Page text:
Lisa Lacy

Lisa Lacy

Lisa Lacy is a reporter for Adweek’s brand desk, where she focuses on retail and the growing reach of Amazon. She has covered marketing and technology for more than a decade for publications like TechCrunch, CMO.com, VentureBeat, the Wall Street Journal, Dow Jones Newswires, ClickZ, Search Engine Watch and Search Engine Journal. She has a master's in journalism from Columbia University and a bachelor's in English from the University of Sussex in Brighton, England.

Walmart Will Stop Selling Handguns and Certain Types of Ammunition

The nation's largest retailer is tailoring its remaining inventory to hunters and sport shooters in response to a spate of mass shootings at its stores and beyond.

What a Clean Room Means for Amazon Advertising

Amazon is reportedly developing clean room technology to help its advertisers better understand the impact of their spend on consumer behavior—and shine a light on previously undisclosed performance metrics. The […]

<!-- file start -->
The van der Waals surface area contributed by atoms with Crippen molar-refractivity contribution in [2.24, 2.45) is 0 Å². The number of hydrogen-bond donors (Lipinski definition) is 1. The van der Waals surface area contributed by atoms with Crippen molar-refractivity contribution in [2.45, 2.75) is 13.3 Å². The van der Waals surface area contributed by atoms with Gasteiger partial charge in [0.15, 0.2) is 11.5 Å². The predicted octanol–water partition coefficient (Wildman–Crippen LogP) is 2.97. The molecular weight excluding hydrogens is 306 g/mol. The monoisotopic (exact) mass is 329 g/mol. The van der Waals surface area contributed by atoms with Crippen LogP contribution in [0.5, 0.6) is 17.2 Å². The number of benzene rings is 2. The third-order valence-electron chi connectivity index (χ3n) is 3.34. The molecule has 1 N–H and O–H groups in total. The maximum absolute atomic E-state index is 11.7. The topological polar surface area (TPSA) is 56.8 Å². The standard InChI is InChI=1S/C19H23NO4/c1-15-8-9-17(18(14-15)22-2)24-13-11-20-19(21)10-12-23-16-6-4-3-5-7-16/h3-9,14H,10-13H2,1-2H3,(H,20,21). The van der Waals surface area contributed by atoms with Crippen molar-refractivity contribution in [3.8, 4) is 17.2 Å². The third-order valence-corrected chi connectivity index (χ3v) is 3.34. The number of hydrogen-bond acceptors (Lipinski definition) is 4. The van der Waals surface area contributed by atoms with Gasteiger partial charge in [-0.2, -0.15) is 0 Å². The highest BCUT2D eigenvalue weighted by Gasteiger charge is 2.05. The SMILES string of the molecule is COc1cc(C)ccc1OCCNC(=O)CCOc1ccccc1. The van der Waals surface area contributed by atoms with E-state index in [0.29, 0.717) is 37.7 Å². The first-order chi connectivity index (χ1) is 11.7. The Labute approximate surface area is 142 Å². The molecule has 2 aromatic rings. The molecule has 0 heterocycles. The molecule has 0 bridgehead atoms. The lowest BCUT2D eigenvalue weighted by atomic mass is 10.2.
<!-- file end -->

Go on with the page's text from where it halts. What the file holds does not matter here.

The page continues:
Is Amazon Marketplace Out of Control?

Third-party vendors allow major retailers like Walmart and Amazon to offer more goods. But can they be sure what's being sold?

Target’s Tariff Strategy Might Haunt the Retailer

Suppliers were told they will have to shoulder additional costs.

How Ring Is Turning Law Enforcement into a ‘Publicly Financed Sales Arm’

The Amazon company says it is on a mission to reduce crime.

Generic Brands Are Getting Some Serious Upgrades

These aren’t your mother’s private labels, as retailers from Amazon to Target and Costco build their own product empires.

Baidu Emerges as Amazon’s Biggest Rival in the Smart Speaker Market

Amazon remains the top seller globally ... for now.

Why Voting With Their Wallets May Be an Idle Consumer Threat

Well-loved brands can weather values-based storms.

As Ire Over Gun Sales Builds, Walmart Conducts a ‘Thorough’ Policy Review

The retailer has pulled video game imagery from its stores, but still sells rifles and shotguns.

FedEx Pulls the Plug on Ground Deliveries for Amazon, Too

The courier will pursue opportunities in ecommerce elsewhere, with U.S. deliveries expected to double by 2026.